The recent release of the 2008 Basic Capabilities Index (BCI) results, an alternative poverty estimate produced by Social Watch, revealed that the current rate of progress is moving at a snail’s pace. Out of 176 countries where a BCI figure is being measured, only 21 have made noticeable progress over the past 8 years. As such, the international poverty reduction goals for 2015 will not be met; in fact in certain areas such as sub-Saharan Africa, an entire century would be needed. Social Watch is an initiative of the Third World Institute (ITeM), member of APC in Uruguay.
Africans pay five to ten times more than Canadians do to access the internet. It is even more costly in rural settings, where a connection is often hard to find. However, what is even more scandalous is the fact that the consumers have no say. A walk on the dark side of the internet.
Smelled like a revolutionary spirit around Popinci, central Bulgaria, when residents and activists raised barricades around their village. They believed that a planned gold mining project in the nearby hills would harm the environment and their health. They demanded it to be cancelled. The villagers’ impulsive action has put the project on hold for the last three years. But this, or any other community, might not have been as successful in attaining a concrete outcome, had it chosen to fight for access to high speed internet. And the reason is simple. Unlike the environment, internet is not widely perceived by authorities, legislators and policy makers as an essential common good.
The Gender, Agriculture and Rural Development in the Information Society (GenARDIS) Small Grants Fund is delighted to announce that twenty projects have been short-listed as possible GenARDIS grantees. The short-listed proposals come from sixteen countries in Africa and the Caribbean, ranging from the Dominican Republic and St. Vincent on over the Atlantic Ocean to rock-skip throughout western Africa in Mali, Burkina Faso, Ghana, Togo, Benin, Nigeria, Cameroon and the Congo. Eastern Africa and Southern Africa also have their share of representation with projects from Uganda, Kenya, Ethiopia, Zambia and Zimbabwe. Read the entire announcement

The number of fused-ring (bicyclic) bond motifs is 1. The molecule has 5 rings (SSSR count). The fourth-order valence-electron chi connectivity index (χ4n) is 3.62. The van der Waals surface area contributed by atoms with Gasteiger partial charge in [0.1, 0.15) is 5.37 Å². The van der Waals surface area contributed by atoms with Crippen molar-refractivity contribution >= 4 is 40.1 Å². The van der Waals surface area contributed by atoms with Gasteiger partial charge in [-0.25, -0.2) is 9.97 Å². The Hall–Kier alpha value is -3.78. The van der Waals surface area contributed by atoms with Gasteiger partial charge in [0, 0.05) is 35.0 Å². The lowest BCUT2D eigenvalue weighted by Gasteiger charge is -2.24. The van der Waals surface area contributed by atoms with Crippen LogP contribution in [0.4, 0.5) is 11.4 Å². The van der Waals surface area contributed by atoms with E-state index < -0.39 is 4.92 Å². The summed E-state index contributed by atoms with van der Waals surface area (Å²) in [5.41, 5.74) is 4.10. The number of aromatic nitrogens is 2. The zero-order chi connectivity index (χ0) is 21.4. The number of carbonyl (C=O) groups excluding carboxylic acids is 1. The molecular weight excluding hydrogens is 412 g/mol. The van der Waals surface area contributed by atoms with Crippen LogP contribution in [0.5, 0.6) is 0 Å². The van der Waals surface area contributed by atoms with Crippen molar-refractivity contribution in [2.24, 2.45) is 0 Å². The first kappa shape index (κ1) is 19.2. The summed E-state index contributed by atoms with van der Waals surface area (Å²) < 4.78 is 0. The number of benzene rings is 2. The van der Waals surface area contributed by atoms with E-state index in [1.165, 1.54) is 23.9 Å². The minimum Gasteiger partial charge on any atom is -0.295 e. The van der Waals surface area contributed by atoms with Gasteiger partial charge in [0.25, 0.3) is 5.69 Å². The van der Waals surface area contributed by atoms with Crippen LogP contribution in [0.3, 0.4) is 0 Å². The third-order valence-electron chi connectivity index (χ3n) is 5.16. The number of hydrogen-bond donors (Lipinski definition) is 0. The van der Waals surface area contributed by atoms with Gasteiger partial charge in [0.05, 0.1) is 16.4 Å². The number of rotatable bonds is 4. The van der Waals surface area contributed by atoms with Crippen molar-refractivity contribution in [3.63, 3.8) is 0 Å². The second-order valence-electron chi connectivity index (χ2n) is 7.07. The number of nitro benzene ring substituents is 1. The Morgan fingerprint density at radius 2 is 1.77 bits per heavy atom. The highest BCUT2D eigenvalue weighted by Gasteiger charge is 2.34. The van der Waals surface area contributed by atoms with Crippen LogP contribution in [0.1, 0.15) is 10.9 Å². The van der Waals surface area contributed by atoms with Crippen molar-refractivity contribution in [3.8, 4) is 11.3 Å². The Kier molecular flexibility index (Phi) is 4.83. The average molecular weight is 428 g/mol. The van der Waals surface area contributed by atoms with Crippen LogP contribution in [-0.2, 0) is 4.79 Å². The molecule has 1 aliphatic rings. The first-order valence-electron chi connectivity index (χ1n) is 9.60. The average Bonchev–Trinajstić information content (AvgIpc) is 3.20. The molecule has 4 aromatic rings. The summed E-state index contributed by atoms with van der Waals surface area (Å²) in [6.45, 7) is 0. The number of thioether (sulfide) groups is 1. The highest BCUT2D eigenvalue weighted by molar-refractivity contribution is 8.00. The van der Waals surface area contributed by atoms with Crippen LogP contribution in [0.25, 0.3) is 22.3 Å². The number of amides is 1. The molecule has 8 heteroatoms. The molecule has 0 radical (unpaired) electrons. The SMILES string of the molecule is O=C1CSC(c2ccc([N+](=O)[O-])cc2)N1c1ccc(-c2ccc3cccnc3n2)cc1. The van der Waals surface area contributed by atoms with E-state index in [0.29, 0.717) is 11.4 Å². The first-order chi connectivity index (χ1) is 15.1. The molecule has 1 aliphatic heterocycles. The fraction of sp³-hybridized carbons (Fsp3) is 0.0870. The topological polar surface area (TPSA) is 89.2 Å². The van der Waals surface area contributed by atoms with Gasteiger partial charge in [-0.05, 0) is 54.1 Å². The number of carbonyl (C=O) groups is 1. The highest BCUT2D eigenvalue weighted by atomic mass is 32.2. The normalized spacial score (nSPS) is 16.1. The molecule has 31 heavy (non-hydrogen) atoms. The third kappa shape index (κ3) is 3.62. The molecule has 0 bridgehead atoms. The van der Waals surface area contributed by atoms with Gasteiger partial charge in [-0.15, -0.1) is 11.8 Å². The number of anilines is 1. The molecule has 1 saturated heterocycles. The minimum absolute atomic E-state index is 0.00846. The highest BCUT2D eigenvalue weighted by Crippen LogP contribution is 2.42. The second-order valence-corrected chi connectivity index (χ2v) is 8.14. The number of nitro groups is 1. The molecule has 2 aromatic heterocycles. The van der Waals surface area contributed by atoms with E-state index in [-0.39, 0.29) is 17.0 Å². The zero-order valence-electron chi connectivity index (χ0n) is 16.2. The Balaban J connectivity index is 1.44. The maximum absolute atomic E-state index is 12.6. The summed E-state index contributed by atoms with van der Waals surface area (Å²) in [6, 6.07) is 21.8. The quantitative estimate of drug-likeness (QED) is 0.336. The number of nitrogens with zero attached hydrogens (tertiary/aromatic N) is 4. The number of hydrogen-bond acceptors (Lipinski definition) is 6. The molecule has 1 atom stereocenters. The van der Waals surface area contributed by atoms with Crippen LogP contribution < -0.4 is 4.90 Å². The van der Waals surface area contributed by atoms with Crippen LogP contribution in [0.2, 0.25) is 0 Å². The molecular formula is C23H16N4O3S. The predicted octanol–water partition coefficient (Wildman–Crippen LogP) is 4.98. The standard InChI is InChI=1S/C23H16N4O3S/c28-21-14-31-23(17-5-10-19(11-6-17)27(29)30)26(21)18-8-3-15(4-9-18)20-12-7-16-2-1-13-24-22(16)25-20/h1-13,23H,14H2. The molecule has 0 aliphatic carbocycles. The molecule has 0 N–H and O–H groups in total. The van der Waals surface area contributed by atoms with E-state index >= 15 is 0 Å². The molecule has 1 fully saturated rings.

This month, APC women’s GenderIT bulletin investigates online crime, cyberstalking, and asks how women are being affected. In “Finding a difficult balance – Human rights, law enforcement and cyber violence against women” Mavic Cabrera-Balleza speaks to activists from South Africa and the USA. Wieting Xu looks at cybercrime in India. Argentinian lawyer Carlos Gregorio argues that “Cybercrime laws are not enough, there is also a need for education”. And Ramata Soré discovers that in Burkina Faso women are the perpetrators as well as the victims of internet fraud.